We left our home in Ottawa, Canada almost 2 weeks ago and are now officially travelling around-the-world for a year! It still doesn't seem real and we can hardly wrap our heads around it...
Our fist stop was Glasgow, Scotland!
I’ll be honest…The only reason we started in Glasgow was because it was the cheapest place to fly to in Europe during the month of July. Plus, we had never been to Scotland, so why not?!
We spent seven days in Scotland’s largest city, which might have been too long as the city is certainly not the prettiest in Europe and rather rough around the edges. However, we did find some real gems and had a good time.
We stayed in a lovely one-bedroom apartment in the Govanhill neighbourhood that we found on Airbnb. It was quite spacious, and the décor was neat – totally changing my opinion about wallpaper! The area around the apartment was full of shops and the lovely Queen’s Park was just a short walk away. Although it was outside the city centre; there were bus stops everywhere and we never waited more than a few minutes for one. One day, L and I even walked to the city centre and back.
Travelling long-term means that if we’re somewhere for more than a couple days we look for accommodations with a kitchen so that we can make most of our meals. This cuts down on costs big time and it’s fun to shop in the local grocery store and buy some local foods. During our week in Scotland we ate Scotch Eggs and Scottish meat pie and drank Scottish beer at our kitchen table.
When we arrived in Scotland we were exhausted! Our overnight flight was delayed in Halifax for three hours so that first day we simply napped, visited a nearby playground and picked up some groceries.
By the second day we were ready to start exploring. We visited the free Scotland Street School Museum, which chronicles the history of school education in Glasgow and is located in an old school designed by Charles Rennie Mackintosh in the early 1900s. Kids can visit classrooms from the Victorian era, WW2 and the 50s/60s. They can also try on school uniforms, play hopscotch in the corridors and see old toys and lesson materials.
We spent our third day in Queen’s Park, where we had a family picnic, played some soccer (football) and hit up the playground. We topped off the day with ice cream at What the Fudge Desserts, a neat little treat shop by our apartment that had a ceiling covered in comic book pages…and delicious ice cream!
During our day in Queen’s Park we stumbled upon Goals, a UK based football club with many locations. As mentioned, LJ lives for soccer and gets quite cranky if she doesn’t play enough. As luck would have it, Goals was offering summer camps and you could register by the day! The cost was much cheaper than camps in Ottawa, and they provided lunch and snacks. So, of course we signed her up!
While LJ spent a day playing soccer, L and I spent the day wondering around the city centre. I think the neatest things we did was climb up The Lighthouse, which is in Scotland's Centre for Design and Architecture and provides a 360 view of the city.
LJ really wanted to see some castles and no trip to Scotland is complete without a trip to Edinburgh. So early one morning we hopped on a bus to spend the day in Scotland’s pretty capital. We visited Edinburgh Castle, ate lunch at The Old Bell Inn and even ended up seated next to a family from Edmonton. We watched the World Cup while eating Haggis, which was actually quite tasty! We did trick LJ into trying it but she wasn’t a fan. Before heading home, we drank coffee while LJ played in the playground at The Meadows.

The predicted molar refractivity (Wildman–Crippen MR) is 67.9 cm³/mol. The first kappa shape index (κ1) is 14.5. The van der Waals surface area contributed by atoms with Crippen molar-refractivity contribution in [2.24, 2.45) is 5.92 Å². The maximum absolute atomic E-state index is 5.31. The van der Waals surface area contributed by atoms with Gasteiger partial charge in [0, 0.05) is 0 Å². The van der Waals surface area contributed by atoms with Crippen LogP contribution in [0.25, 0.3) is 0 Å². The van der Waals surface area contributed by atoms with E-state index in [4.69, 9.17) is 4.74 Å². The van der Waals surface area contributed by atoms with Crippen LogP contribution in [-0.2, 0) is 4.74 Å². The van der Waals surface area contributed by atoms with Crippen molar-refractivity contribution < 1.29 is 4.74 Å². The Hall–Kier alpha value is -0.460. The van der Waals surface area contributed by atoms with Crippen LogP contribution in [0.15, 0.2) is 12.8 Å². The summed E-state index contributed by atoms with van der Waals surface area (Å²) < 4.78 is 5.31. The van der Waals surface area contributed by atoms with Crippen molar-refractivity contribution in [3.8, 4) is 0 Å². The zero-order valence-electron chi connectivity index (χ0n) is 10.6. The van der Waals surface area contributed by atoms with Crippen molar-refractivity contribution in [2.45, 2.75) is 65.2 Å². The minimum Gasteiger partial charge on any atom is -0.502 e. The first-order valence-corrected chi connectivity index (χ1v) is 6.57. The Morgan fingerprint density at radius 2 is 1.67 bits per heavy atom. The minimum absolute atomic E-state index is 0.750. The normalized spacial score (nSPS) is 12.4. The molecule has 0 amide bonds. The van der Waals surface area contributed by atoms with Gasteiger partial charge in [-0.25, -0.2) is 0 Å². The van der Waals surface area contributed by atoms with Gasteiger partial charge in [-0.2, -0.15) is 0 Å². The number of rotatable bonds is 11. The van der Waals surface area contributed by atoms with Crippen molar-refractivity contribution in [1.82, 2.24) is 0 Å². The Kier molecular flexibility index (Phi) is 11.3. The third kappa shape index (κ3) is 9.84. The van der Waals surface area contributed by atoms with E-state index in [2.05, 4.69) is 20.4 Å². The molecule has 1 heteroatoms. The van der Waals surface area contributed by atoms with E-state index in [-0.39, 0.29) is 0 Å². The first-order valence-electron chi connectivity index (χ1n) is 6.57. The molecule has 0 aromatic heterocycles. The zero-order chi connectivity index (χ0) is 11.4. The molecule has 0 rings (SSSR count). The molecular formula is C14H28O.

Our last day in Glasgow was really interesting. We visited the Baltic Street Adventure Playground and I can hardly describe this place. It’s a supervised adventure playground, where everything is child-led.
LJ was in her element there and said it was like forest school but in the city. She climbed and jumped out of trees, swung on ropes, hung from bars and wooden planks, explored tunnels in the ground, watched kids play shopping cart bumper cars, and was pretty much free to play as she pleased while Lew and I sat at a picnic table playing cribbage. At one point I found her with a group of kids in the corner building a fort. She was hammering a huge piece of tubing to some wooden planks to create a telephone between the top and bottom floors. The playground also provides a constant supply of free food and drinks for anyone who stops by. When we were there we were encouraged to enjoy the hamburgers, hot dogs, salads, fruit and juices.
I’ve read about adventure playgrounds before and we visited a somewhat similar park in Ithaca, New York a few years ago. For a parent unfamiliar with the concept, it can be quite terrifying at first. Kid are playing with tools and jumping out of trees onto old mats, but in chatting with the staff we learned there has been nothing more than a few scrapes and bruises. Kids are remarkably adept at understanding their own limits and pushing themselves at just the right pace.
I sure would love to see more of these types of play spaces in Canada!
All in all, we had a nice time in Scotland. My only regret is that we didn’t make it to the Highlands (it was either that or Edinburgh). LJ had wanted to look for Nessy in Lock Ness and we both would have liked to see more of the country side. As a compromise, we took the train to our next destination so we could get a better view of the UK.
From Glasgow we headed to London…for a very special reason that turned out better than we imagined…But I’ll save that story until next time…
Scotland with kids
Where we stayed:
Airbnb - 1 bedroom apartment
How we got there:
WestJet flight via from Ottawa via Halifax
What we did in Glasgow:
Scotland Street School Museum
What the Fudge Desserts
Goals – Glasgow South
Baltic Street Adventure Playground
What we did in Edinburgh:
The Old Bell Inn